Early Days: The Roads Most Traveled
Dear Fellow Traveler,
The MouseStrap is a product of frustration – frustration with the conventional shoulder strap that I’ve had on every satchel I’ve owned. And I’ve had four or five over the past 40+ years.
In any form of travel, a bag with a shoulder strap is a great friend. It carries your stuff while leaving your hands free. Whether it’s a satchel, equipment bag, briefcase, laptop case, camera bag, gym bag, diaper bag – you name it – if you’re willing to carry it, the easy-on, easy-off convenience of a shoulder strap is a great thing.
Until you don’t need it.
Case in point: I drive somewhere almost every day, and I usually take my satchel along. When I reach my destination, I park the car, open my door, and climb out, reaching behind me to pull the satchel out as I go.
As I pull the bag out of the car, the shoulder strap — of course — is dragging behind the bag. And what happens? About half the time, the strap gets snagged on the hand brake or the gearshift lever, both of which reside on the center console of my car.
The other half of the time, I’m vaguely wondering if the strap is GOING to snag and, when it doesn’t happen, I feel that I’ve gotten away with something. So, either way, in a sense, I lose. Whether the strap snags or not, I’m thinking about it.
Granted, this isn’t earth-shattering stuff, by any means. As nuisances go, I would put it in the same category with breaking a shoestring when you’re trying to dress in a hurry. But there’s never a good time for that to happen, is there?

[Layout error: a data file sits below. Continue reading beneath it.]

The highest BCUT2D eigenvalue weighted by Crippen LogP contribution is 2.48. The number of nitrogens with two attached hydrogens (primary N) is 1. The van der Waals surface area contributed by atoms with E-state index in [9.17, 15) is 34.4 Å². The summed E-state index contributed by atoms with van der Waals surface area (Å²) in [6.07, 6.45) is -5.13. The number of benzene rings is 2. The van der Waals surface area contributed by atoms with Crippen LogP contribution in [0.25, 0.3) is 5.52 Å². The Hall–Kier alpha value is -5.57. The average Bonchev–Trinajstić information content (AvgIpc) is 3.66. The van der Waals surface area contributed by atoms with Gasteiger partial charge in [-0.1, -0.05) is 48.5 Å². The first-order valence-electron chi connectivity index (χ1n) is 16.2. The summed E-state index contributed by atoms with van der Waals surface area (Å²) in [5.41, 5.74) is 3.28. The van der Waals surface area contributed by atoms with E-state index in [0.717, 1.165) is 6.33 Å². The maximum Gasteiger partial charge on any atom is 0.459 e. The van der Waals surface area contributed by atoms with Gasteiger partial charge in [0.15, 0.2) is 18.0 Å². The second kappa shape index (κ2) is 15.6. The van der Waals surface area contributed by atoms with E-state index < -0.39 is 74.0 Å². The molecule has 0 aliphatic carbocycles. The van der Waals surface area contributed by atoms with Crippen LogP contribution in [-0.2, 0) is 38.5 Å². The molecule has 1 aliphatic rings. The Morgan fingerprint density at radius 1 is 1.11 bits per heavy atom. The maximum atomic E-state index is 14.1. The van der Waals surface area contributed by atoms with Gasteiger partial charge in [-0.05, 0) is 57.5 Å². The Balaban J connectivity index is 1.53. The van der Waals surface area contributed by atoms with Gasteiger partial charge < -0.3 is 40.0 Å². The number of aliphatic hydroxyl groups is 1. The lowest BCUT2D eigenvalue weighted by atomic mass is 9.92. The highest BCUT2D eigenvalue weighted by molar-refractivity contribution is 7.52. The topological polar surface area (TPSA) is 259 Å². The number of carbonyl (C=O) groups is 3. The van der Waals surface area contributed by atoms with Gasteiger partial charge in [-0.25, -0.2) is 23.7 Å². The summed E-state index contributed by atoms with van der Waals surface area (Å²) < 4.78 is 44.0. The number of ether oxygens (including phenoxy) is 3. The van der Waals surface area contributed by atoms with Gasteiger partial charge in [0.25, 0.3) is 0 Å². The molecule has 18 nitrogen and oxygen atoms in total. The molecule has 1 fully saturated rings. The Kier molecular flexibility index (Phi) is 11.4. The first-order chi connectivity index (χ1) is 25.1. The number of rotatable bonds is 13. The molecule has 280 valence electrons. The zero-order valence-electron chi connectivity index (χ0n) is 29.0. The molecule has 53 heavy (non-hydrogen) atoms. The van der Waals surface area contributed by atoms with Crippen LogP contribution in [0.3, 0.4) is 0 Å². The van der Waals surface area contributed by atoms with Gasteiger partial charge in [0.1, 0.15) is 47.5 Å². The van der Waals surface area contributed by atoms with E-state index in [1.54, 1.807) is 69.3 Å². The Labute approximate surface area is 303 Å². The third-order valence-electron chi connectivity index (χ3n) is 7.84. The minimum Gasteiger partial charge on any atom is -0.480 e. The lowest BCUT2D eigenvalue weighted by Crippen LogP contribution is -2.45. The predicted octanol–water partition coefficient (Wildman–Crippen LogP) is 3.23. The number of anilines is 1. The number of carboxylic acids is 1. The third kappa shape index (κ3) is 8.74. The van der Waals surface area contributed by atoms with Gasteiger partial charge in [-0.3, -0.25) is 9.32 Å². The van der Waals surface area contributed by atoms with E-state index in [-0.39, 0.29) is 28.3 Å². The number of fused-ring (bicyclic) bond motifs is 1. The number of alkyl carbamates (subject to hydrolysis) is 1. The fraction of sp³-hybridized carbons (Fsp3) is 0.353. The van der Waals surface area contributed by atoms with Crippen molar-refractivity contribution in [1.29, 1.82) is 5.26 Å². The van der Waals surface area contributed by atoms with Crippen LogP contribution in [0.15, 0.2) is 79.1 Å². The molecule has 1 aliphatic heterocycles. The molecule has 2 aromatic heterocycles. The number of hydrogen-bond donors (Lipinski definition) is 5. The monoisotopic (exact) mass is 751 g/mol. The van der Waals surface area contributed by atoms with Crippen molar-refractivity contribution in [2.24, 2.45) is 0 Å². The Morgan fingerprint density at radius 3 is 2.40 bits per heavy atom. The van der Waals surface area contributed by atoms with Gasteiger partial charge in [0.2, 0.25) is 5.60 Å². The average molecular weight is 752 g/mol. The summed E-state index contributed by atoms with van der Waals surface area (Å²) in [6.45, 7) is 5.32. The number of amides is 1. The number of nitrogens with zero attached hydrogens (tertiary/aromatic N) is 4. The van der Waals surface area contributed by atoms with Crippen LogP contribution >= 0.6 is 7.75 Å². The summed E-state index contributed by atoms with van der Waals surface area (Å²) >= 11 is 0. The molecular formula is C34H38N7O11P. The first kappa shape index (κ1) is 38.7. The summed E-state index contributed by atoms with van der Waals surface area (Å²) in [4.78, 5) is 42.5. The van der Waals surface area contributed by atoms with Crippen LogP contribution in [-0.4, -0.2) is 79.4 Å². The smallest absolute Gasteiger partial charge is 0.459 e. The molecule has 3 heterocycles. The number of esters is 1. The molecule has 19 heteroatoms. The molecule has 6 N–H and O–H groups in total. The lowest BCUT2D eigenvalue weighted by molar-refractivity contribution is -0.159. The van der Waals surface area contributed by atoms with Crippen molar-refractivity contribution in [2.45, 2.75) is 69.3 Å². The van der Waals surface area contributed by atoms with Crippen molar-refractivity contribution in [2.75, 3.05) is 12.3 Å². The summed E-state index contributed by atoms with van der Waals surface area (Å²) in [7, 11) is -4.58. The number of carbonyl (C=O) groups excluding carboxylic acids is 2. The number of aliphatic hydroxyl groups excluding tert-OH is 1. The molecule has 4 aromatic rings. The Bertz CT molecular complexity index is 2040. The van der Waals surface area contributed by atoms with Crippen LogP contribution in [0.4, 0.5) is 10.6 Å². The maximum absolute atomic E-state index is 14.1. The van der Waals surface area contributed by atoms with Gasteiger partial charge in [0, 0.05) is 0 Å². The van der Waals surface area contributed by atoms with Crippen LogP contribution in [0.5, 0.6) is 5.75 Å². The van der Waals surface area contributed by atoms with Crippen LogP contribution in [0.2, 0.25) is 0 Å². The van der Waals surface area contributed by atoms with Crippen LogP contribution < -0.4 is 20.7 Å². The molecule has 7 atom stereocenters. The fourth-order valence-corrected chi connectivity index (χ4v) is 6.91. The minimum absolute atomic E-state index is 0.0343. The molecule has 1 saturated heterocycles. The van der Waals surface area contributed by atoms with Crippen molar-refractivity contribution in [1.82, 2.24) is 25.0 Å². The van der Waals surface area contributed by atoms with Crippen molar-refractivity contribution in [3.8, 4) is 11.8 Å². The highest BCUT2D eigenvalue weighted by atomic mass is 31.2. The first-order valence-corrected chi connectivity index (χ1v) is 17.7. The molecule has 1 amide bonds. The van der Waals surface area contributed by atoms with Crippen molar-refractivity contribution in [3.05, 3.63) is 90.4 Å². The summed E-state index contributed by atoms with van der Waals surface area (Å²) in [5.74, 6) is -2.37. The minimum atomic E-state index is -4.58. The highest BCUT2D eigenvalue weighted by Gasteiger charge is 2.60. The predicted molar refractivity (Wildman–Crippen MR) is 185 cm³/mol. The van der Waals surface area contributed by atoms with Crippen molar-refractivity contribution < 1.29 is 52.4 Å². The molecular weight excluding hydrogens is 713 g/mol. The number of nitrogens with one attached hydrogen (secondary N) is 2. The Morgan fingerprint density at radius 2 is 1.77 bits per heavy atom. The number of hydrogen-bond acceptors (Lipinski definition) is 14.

The combination of car snags, indoor events (where the strap gets underfoot after you’ve set your bag down), and subway, bus, and airplane issues (where the strap gets under other people’s feet after you’ve set your bag down), led me to a realization in early 2016.
That’s when I decided it couldn’t be that hard to come up with a universally-attachable, retractable strap that I could snap onto my bag. Boy, was I wrong. Admittedly, the concept isn’t rocket science. But getting from concept to reality took a lot more hoop-jumping than I expected.
First, I confirmed that such a thing wasn’t already patented or on the market. Then I sketched out my idea, talked to some product-development engineering types, got their blessing, had real drawings made, found a patent attorney, and was granted both utility and design patents, with additional patents pending for multiple variations.
During development, I also wondered about what to call this device. The size and shape of the retractor housing reminded me of a computer mouse. With that realization, the name was born. “MouseStrap” is now a trademarked brand.
I had conceived of this thing because I wanted one for my own use. And, I figured, other people would probably find it useful, too.
Now, years later, I think we’re there — for the first iteration, anyway. I hope you like the way the MouseStrap turned out as much as I do. I’m beyond pleased, just to have the thing on my bag.
Because it works. It is exactly what I designed it to be: it’s a sturdy strap that’s right there when I need it, and out of the way when I don’t need it. I don’t snag it on things in my car anymore. It doesn’t get underfoot in restaurants, airports, offices, on planes, or anywhere else. It just works.
Which helps ME to work — and travel — without being distracted by one of life’s little nuisances. The MouseStrap® can do the same for you.
Founder & CEO